Are younger or older Australians more likely to receive treatment for amphetamine use?
In 2017-18, Australians aged 20-29 years and 30-39 years were most likely to receive treatment for amphetamine† use than other age groups, accounting for 35% and 38% of amphetamine-related treatment episodes, respectively.
In 2017-18, 5% of Australians who received treatment for amphetamine use were aged 10-19 years, 35% were aged 20-29 years, 38% were aged 30-39 years, 18% were aged 40-49 years, and 4% were aged 50+ years.
Source: Australian Institute of Health and Welfare (AIHW). Alcohol and Other Drug Treatment Services in Australia 2017-18.
† Amphetamines are Central Nervous System (CNS) stimulants that increase neurotransmitter activity. Methamphetamine is a more potent form of amphetamine. The National Minimum Data Set does not provide data on methamphetamine use alone. Instead, treatment episodes due to methamphetamine use are subsumed within ‘amphetamines’. This category includes amphetamine, dexamphetamine, methamphetamine, amphetamine analogues, and amphetamines not elsewhere classified.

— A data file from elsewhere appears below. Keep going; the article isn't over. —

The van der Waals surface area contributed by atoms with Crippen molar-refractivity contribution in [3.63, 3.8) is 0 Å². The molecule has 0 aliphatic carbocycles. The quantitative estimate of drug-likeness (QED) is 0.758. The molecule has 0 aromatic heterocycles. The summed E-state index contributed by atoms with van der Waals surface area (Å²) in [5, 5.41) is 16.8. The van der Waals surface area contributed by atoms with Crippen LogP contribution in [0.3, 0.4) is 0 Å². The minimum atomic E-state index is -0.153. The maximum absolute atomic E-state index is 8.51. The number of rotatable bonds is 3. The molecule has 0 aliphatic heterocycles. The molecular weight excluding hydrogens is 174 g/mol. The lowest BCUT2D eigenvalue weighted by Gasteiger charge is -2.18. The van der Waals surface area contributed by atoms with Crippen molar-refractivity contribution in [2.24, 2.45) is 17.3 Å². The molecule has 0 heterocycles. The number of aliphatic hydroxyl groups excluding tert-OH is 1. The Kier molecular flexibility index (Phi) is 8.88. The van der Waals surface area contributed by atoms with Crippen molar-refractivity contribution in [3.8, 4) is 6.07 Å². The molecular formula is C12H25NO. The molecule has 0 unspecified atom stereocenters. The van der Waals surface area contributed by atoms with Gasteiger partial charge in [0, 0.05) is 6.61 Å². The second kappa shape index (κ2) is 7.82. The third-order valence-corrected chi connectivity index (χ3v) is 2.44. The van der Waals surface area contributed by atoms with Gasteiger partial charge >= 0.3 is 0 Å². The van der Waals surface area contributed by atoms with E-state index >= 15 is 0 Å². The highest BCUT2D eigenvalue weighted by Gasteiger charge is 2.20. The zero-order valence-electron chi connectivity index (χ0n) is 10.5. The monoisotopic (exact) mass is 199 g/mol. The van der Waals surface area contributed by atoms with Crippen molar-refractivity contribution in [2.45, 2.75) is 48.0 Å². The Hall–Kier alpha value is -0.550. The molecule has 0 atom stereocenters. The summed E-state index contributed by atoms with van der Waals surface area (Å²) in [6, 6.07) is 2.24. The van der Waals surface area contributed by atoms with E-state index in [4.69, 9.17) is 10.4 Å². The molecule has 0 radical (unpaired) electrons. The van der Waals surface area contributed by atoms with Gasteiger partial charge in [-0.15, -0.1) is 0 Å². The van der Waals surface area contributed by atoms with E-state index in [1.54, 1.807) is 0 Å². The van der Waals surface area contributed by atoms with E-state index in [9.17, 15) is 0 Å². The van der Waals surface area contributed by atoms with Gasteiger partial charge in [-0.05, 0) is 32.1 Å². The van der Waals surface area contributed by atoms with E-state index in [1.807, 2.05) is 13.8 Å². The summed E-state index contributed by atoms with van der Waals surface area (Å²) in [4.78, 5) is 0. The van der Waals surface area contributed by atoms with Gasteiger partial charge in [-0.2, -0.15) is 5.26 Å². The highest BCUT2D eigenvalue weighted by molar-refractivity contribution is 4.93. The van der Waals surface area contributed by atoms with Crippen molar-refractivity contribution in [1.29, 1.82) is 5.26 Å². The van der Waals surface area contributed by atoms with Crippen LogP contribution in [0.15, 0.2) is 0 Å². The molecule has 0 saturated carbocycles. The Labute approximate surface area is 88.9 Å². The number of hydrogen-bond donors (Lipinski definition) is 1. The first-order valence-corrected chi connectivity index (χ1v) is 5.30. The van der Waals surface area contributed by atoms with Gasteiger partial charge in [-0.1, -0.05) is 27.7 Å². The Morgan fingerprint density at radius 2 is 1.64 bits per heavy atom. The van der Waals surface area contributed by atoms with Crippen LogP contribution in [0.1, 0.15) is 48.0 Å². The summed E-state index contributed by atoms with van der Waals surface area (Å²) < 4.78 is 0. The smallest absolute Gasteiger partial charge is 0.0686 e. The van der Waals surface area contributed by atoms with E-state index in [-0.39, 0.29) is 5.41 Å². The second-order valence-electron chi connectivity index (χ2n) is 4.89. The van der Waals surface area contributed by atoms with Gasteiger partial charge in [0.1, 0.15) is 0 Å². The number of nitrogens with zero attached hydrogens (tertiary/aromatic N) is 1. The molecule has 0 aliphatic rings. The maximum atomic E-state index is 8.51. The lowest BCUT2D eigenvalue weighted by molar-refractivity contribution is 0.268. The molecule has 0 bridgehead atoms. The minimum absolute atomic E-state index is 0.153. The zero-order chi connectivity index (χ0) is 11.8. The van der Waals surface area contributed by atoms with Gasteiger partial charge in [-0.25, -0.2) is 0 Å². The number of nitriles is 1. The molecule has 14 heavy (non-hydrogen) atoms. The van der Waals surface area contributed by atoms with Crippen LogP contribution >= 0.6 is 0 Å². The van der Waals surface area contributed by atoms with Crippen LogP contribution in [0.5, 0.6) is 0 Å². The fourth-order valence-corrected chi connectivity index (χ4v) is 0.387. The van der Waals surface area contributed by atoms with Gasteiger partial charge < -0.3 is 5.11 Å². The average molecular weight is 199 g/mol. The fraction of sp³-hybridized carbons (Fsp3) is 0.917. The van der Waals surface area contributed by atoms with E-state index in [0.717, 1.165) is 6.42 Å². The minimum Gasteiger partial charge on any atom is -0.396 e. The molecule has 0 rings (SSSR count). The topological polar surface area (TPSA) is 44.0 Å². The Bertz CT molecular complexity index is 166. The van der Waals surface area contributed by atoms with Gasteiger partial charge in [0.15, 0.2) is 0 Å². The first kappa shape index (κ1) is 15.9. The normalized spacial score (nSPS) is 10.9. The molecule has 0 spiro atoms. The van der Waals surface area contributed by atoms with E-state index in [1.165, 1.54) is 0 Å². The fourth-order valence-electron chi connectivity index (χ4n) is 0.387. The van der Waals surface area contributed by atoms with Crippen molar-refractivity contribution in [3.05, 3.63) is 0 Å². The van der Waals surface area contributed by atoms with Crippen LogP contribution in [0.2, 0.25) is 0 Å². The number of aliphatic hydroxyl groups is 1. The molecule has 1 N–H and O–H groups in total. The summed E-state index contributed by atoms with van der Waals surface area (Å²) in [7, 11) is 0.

Please note: The percentages reported differ to that reported in the Alcohol and Other Drug Treatment Services in Australia 2017-18 report. The AIHW percentages were based on a reduced sample of client records with a valid statistical linkage key whilst the percentages reported above include the complete sample who reported their age.
Treatment Episode: A period of contact between a client and a treatment provider. Only ‘closed’ treatment episodes are included in the data used here. An episode is closed if there is a change in the principal drug of concern, main treatment, or service delivery setting; if the treatment ends; or if the patient is imprisoned or dies.